UTPD has a philosophy and practice of de-escalation tactics and efforts. To ensure this is a central part of our culture and operations, we integrate de-escalation into all of our department use of force training (meaning it’s not just a one-time class). We strive for all of Utah Tech University Officers to be certified in Crisis Intervention Team (CIT) training, through CIT Utah (exceeding the national standard of 20%). In any situation officer’s encounter, the safety of all involved parties is our top priority.


Our department seeks to use the least amount of force necessary to ensure the safety of all involved in a situation. Our defensive tactics protocols and use of force continuum train our officers to make force decisions based on the level of threat presented. Our defensive tactics and firearms training includes transitioning between responses, so officers are well equipped to move up and down the use of force continuum, based on the threat presented.


Utah Tech Police Department (UTPD) requires all use of force, and shows of force, to be maintained and documented in yearly reporting. This process allows internal affairs and supervisors to review and document concerns with any needed or requested follow-up. Use of Force items tracked include:

1.      Use of Force & Show of Force

2.      Vehicle pursuits

3.      Vehicle collisions involving university police-owned vehicles

4.      Pepper spray or baton deployments

5.      Performance complaints

6.      Civil Rights complaints


Community Member Review Board – At the request of the Chief of Police, the Community Member Review Board makes recommendations concerning interpretation of police policies and procedures. The board reviews internal investigations concerning police officer and non-sworn department employee conduct in the following situations:

1.      Upon written complaint, where an Officer is alleged to have: shown or used force; discharged a firearm in violation of policy or law; committed a crime; or caused a person to sustain severe injury, death, or complaint of a civil rights violation is made to the department.

2.      Regardless of whether or not there is a complaint, where an Officer has used deadly force.

3.      Upon written request, where a community member wants to have an Internal Affairs decision reviewed with regard to any other written allegation of misconduct of an Officer/employee.

4.      Any other investigation as requested by the Chief of Police or President of the University.


The Washington County Critical Incident Task Force Response Team Protocol, a multi-agency Critical Incident Response Team (CIRT) Task Force, is called in any time there is an officer-involved shooting that results in injury or death, or if a death occurs while an individual is in custody of law enforcement. At the conclusion of a CIRT investigation, the findings are reported to the District Attorney. The District Attorney completes a thorough review of the entire investigation and uses the applicable law to determine whether the use of force was justified.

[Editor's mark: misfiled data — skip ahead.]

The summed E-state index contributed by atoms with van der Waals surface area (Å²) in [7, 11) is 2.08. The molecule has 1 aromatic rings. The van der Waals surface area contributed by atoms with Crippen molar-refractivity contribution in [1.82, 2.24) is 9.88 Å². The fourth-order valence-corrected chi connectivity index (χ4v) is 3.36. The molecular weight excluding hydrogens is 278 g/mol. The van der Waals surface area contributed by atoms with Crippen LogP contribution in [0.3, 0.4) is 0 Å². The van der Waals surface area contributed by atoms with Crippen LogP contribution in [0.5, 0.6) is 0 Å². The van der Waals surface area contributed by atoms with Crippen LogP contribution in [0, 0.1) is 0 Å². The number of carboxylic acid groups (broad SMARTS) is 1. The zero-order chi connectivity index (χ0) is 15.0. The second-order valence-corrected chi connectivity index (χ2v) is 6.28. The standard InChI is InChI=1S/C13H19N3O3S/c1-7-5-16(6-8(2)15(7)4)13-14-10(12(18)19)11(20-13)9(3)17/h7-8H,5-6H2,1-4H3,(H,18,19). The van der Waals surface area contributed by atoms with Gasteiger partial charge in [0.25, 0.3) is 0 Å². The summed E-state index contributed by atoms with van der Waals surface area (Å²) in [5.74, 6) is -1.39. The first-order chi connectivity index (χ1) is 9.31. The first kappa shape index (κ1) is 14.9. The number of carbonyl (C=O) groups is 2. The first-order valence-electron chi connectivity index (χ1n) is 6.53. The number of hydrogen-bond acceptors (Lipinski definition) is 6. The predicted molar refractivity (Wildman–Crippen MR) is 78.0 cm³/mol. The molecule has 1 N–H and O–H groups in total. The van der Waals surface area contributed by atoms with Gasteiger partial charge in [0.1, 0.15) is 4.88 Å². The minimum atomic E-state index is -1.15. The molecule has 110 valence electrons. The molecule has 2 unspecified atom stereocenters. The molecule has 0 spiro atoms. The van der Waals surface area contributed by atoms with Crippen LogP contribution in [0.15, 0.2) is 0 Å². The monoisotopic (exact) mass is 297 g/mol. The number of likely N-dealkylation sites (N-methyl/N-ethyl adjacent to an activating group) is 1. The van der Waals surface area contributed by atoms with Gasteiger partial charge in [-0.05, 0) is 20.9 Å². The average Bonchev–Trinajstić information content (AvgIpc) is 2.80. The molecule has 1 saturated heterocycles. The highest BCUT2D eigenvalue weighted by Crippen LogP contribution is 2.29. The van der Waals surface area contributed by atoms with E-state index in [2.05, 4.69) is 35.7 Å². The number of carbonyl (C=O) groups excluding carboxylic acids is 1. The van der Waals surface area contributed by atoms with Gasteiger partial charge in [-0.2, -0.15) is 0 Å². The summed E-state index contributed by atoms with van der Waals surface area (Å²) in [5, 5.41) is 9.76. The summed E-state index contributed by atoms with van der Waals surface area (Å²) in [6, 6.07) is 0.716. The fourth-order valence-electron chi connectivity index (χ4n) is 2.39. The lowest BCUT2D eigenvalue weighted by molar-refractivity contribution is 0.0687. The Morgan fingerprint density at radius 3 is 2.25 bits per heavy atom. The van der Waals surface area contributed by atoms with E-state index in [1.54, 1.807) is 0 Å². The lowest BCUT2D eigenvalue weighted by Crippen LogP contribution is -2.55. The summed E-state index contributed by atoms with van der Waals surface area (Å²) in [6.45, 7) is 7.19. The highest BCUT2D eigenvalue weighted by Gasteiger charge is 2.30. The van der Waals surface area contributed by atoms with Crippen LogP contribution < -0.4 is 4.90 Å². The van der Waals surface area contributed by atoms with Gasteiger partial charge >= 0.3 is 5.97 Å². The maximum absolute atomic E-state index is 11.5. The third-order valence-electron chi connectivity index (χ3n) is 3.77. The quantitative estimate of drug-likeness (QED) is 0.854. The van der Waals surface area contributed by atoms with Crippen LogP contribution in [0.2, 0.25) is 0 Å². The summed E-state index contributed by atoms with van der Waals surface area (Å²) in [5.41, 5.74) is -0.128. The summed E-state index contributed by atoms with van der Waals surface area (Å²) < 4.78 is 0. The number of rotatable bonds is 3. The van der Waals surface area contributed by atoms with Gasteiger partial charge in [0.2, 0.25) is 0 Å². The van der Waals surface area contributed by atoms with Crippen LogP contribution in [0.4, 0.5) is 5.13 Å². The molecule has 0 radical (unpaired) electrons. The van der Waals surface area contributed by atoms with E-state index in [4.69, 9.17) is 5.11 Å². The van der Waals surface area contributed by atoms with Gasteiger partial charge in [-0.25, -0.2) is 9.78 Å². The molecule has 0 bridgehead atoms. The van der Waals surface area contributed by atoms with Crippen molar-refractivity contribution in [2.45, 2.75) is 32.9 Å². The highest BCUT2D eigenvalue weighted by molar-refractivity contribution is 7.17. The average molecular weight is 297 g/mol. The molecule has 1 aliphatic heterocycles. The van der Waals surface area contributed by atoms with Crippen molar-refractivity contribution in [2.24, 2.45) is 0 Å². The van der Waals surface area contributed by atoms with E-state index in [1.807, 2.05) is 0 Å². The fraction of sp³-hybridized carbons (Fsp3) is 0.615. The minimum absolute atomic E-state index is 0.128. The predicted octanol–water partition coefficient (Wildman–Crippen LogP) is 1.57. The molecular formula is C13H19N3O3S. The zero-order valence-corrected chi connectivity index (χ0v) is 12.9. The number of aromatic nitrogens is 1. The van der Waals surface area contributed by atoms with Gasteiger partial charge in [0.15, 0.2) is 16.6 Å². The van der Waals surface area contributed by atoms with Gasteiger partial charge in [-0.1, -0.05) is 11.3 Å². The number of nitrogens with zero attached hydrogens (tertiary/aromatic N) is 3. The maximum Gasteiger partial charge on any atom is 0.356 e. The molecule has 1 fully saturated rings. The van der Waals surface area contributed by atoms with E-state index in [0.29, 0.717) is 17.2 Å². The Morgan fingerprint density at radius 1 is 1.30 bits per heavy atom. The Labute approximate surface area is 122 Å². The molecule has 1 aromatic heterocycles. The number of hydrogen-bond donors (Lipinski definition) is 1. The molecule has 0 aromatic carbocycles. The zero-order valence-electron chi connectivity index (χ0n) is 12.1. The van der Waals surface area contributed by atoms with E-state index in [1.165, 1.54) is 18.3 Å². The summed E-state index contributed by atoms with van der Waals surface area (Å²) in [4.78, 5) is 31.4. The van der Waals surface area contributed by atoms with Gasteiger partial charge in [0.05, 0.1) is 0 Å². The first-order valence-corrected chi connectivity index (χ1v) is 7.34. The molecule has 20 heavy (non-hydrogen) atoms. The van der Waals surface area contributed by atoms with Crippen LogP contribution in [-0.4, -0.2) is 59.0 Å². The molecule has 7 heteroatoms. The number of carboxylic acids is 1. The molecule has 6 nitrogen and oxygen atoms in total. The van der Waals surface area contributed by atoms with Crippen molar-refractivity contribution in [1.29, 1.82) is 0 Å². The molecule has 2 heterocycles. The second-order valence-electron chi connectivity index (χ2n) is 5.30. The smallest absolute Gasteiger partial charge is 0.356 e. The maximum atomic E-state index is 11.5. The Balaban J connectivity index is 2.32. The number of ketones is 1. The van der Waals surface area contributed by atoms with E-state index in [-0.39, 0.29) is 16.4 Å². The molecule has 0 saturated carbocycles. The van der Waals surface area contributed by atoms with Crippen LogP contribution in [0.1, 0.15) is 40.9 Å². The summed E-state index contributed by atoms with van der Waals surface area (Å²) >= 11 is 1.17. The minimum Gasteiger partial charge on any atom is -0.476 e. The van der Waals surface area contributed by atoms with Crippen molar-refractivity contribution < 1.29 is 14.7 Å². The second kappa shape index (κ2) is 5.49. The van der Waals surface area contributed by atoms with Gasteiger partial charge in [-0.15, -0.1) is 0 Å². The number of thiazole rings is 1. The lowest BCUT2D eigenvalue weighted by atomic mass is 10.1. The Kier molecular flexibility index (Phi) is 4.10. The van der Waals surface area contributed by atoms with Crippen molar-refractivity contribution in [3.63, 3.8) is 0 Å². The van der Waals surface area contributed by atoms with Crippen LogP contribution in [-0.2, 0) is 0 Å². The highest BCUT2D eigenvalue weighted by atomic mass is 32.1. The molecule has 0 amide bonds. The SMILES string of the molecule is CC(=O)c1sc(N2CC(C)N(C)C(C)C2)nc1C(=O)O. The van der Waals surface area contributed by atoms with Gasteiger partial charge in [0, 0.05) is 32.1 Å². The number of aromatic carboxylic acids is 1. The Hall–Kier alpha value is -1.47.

UTPD’s Core Values and Mission Statement directly show how vital ethics are to our agency’s success. Personal and professional ethics are highly reviewed and scrutinized during the hiring process for all sworn and non-sworn employees.

Core Values
Mission Statement



Utah Tech Police Department (UTPD) values our diverse campus community, and recognize the benefits each member brings to our university.

Our primary recruiting objective is to recruit highly qualified applicants, working towards achieving the goal of a workforce composition in the sworn law enforcement ranks that is reflective of our Utah Tech University community demographics. We also recruit and seek out applicants who blend within our departments cultural fit and firmly believe in and adopt community oriented policing methods. Members of our department are expected to make those in our community feel safe, while being open and approachable.

We currently have as full-time employees:

6 – Caucasian males, 2 – Caucasian female, 1 – Latin X male, 1 – African American male

We currently have as part-time employees:

4 – Caucasian males, 2 – Latin X male

Mental Health

Mental Health


All of UTPD officers are certified (or scheduled to be certified), through the Utah Crisis Intervention Team (CIT) training program. CIT is a community partnership of law enforcement, mental health and substance use disorder professionals, individuals who live with mental illness and/or substance use disorders, their families and other advocates. This innovative first-responder model of police-based crisis intervention training is designed to help persons with mental disorders and/or substance use disorders access medical treatment rather than place them in the criminal justice system due to illness related behaviors. It also promotes officer safety and the safety of the individual in crisis.


The mission of the UT Health & Wellness Center is to provide high quality, cost-effective medical and mental health care in order to promote health and support academic success.  The UT Health & Wellness Center is also committed to offering wellness programs that deliver high quality educational services and programs which teach students, staff and faculty healthy approaches to life and coping skills to encourage students, faculty and staff to engage in healthy lifestyle behaviors. We provide acute health care and provide mental health services by appointment so that staff, students and faculty are more prepared to pursue their academic, career, and personal goals.

The Health & Wellness Center also encourages the campus community to strengthen their health and well-being through educational opportunities and self-improvement through outreach and programming throughout the campus. Taking responsibility for one’s health and well-being is an essential part of a person’s ability to contribute to the work and mission of UT. We invite you to visit the Health & Wellness Center where we have resources and health information regarding stress management, sexual responsibility, alcohol and other drugs, tobacco cessation, nutrition, and other basic health issues. Condoms are also available free at the front desk.